Anticipation builds as Chapter 3 sets the stage for the analysis of policy comparison in chapters 4 through 10. The chapter begins by identifying the dominant social paradigm (DSP) and demographics in the United States, defining dominant social paradigm, and posit how public policy could be a direct result of a nation’s (DSP). Understanding DSP in the United States is critical for helping the reader recognize differences with other countries. Enhancing the reader’s knowledge, the chapter deliberates on the representative democracy of the United States at the federal, state, and local levels, how they are virtually identical, and the formal influences each institution of government has on policy development. Furthermore, informal influences on policy creation such as interest groups, short-term bias, and crisis are examined. The chapter also considers other forms of government for comparison with other countries.

The heart and soul of the book is found in Chapters 4 through 10. These chapters are enlightening as they focus on various public policies in comparison with the various countries mentioned. Each chapter is well organized beginning with a synopsis of US policy, a synopsis of the comparison country’s policy, and concludes with a comparison of the two policies. To begin, Chapter 4 centers on election policy compared to India. Chapter 5 focuses on criminal justice policy in comparison with China. Chapter 6 concentrates on health care policy in comparison with Canada. Chapter 7 scrutinizes social welfare policy in comparison with Sweden. Chapter 8 dissects air and water pollution control policy in comparison to Brazil. Chapter 9 analyzes alternative energy policy in comparison with the Netherlands and Chapter 10 reviews trade policy in comparison to Japan. Chapter 11 is a clarifying review of previous chapters.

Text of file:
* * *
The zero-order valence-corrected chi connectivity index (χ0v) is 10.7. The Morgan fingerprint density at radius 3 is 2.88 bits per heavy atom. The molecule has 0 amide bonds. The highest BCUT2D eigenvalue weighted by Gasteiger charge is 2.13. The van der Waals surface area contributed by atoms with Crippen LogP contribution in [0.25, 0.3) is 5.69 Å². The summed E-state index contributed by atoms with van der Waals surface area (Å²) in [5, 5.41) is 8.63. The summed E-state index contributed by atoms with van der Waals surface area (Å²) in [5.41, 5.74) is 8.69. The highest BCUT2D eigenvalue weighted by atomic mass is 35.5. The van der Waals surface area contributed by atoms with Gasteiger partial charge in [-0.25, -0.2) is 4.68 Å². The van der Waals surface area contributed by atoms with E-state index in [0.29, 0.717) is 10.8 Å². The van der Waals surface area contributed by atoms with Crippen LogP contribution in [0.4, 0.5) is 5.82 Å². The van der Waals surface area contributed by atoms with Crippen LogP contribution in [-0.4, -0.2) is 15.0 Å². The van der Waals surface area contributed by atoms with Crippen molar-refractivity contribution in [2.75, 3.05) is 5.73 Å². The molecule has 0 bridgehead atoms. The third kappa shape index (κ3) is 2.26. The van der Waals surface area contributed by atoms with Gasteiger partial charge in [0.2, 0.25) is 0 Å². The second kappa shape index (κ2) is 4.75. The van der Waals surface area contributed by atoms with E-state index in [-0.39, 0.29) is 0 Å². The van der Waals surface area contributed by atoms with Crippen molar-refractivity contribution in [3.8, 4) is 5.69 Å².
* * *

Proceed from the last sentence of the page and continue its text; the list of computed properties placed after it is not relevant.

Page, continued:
The unique outline of Chapters 4 through 10 are noteworthy in that each of these chapters provides detailed information about their respective policy in both the United States and comparison countries. Each of these chapters describes the problems and challenges of each policy in the United States and the comparison country. Most informative is the country profile of each comparison country and the comparison synopsis at the end of the chapter. Also included at the end of Chapters 4-10 are the key terms, critical thinking questions, book resources, web resources, comparison policy resources, and a reference list for each chapter.

Overall, U.S. Public Policy in an International Context provides readers with a good overview of public policies and policy development processes in the United States with a quality comparative framework. The book gives an objective viewpoint on how the United States compares with other countries in creating effective public policies and is a good reference tool for travelers, citizens, scholars, government policymakers, and others interested in various public policies from around the world. The comparison with other countries makes this book a must have as it has remarkable historical and informational value. The book could be strengthened by making multiple comparisons for each public policy.

Don Kelly has a BA, Masters, and Ph.D in social work and a Master’s degree in criminal justice. His research includes peer mediation, restorative discipline, and mental health in schools.